Against a splattered backdrop of product placement and increasing pressure from advertisers to blur the lines between advertising and editorial, a survey of high-ranking editors at 157 trade publications reveals "a serious concern" about the ethical environment in which those editors operate.
According to the survey, conducted by the American Society of Business Publication Editors in advance of a revision of its own ethics code, 37 percent said their magazines had a formal editorial code of ethics, and about a third of those respondents said their publication or company backs them in ethical stands "only sometimes." Of those who said their publications did not have a formal code, 47 percent said they were backed "only sometimes." An overwhelming majority;90 percent;felt that b-to-b publications need editorial ethics guidelines. (The American Society of Magazine Editors, the ASBPE's consumer equivalent, revised its own guidelines in October to address the budding product placement controversy.)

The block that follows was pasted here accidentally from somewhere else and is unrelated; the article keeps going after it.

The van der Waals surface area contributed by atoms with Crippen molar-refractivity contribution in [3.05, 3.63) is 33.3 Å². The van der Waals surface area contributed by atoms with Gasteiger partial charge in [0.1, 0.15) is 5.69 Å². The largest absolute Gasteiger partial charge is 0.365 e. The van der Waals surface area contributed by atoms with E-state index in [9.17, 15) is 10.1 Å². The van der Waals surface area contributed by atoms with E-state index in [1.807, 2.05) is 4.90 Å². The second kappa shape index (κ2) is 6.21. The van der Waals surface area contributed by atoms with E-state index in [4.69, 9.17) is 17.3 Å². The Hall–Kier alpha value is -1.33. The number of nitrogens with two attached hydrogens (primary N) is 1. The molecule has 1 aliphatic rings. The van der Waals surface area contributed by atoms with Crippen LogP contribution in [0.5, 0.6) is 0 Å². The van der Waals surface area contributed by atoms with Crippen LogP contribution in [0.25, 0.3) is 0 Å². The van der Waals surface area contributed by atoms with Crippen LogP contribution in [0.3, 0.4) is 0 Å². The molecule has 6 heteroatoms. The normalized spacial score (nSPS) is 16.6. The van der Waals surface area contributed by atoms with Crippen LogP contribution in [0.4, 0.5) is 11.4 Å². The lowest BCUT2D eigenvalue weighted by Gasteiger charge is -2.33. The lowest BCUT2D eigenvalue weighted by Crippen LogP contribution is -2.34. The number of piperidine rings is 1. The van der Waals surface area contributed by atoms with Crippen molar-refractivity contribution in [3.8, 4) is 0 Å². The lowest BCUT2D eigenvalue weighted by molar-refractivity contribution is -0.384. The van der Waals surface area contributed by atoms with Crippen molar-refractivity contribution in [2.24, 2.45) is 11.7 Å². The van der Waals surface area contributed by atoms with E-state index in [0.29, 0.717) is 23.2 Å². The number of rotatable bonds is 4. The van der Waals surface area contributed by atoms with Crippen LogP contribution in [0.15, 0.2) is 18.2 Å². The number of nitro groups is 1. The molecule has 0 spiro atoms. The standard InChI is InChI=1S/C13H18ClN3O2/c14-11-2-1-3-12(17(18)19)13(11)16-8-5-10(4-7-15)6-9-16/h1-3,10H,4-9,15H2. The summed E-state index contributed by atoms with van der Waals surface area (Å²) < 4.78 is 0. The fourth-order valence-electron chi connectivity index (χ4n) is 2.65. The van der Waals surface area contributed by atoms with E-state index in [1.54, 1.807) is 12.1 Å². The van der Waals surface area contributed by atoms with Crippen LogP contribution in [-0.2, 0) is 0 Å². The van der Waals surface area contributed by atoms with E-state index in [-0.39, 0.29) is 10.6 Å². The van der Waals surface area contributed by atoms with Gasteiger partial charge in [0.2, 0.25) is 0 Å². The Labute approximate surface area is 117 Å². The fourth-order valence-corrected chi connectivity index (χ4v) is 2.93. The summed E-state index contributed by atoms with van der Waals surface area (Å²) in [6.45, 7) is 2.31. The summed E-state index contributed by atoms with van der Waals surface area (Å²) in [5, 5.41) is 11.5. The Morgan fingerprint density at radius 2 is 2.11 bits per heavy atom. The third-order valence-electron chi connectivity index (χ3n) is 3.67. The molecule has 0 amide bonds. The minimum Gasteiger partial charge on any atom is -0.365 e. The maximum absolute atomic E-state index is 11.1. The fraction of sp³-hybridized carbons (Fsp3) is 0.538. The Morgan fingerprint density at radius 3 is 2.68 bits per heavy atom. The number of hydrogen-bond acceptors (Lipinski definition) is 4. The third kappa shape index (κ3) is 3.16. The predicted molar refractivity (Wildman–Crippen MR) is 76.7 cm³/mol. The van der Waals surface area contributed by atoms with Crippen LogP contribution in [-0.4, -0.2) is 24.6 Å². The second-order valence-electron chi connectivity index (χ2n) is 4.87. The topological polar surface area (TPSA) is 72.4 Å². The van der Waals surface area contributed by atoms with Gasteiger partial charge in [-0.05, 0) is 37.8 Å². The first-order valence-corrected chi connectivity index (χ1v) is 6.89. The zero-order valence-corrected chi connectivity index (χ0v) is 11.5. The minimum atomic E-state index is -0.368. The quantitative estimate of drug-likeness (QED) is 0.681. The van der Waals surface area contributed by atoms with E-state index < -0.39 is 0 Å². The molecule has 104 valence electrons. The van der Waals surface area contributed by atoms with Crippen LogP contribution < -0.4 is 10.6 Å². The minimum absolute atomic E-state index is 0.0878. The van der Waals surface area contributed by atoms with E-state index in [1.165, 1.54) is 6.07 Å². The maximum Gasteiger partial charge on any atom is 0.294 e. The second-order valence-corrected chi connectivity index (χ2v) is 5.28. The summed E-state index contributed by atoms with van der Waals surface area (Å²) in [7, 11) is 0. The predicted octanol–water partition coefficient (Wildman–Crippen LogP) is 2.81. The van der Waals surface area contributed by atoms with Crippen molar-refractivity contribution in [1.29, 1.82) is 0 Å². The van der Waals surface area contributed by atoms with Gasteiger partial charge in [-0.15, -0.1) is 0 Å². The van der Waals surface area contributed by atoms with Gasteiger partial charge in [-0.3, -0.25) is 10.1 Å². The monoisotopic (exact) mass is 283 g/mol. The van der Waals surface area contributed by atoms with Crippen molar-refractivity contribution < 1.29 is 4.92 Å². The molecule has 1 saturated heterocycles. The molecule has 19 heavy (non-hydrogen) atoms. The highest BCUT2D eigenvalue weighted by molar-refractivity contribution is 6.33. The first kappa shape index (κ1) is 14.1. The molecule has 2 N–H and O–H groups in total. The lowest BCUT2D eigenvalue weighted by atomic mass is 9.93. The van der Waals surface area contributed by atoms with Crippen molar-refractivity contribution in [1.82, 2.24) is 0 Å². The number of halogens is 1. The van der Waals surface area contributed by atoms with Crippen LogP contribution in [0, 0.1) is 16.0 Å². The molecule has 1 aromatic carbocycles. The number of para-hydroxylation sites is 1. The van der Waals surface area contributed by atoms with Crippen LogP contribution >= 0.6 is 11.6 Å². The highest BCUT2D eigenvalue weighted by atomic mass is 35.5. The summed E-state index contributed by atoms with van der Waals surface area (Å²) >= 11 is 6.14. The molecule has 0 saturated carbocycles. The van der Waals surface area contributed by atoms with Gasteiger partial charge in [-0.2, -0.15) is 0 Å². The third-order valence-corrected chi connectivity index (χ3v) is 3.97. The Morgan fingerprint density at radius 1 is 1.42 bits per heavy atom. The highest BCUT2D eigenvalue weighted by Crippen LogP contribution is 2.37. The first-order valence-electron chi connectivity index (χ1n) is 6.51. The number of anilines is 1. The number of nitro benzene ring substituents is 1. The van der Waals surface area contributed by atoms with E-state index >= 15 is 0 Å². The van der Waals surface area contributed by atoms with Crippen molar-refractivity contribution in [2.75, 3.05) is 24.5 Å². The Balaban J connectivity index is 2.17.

The survey also found respondents alleging ethical lapses outside the newsroom. Forty percent said they were "aware of sales staff engaging in unethical behavior," while 22 percent were aware of such conduct among the edit staff.
A Code Without Consequences
Perhaps more troubling for trade publications with a code of ethics in place, 70 percent of those respondents said they were unaware of the consequences of a violation, if they were enforced at all. Only one respondent said formal investigations are held when an ethical breach occurs.
Among the ethical violations cited the most were notations and cases of employees owning stock in companies that advertise.
The survey echoes previous research by ASBPE, in which 76 percent of its responding members had said they faced ad-related editorial demands, with 30 percent admitting they had succumbed to them.
ASBPE expects its new code to be in place in the first quarter of 2006.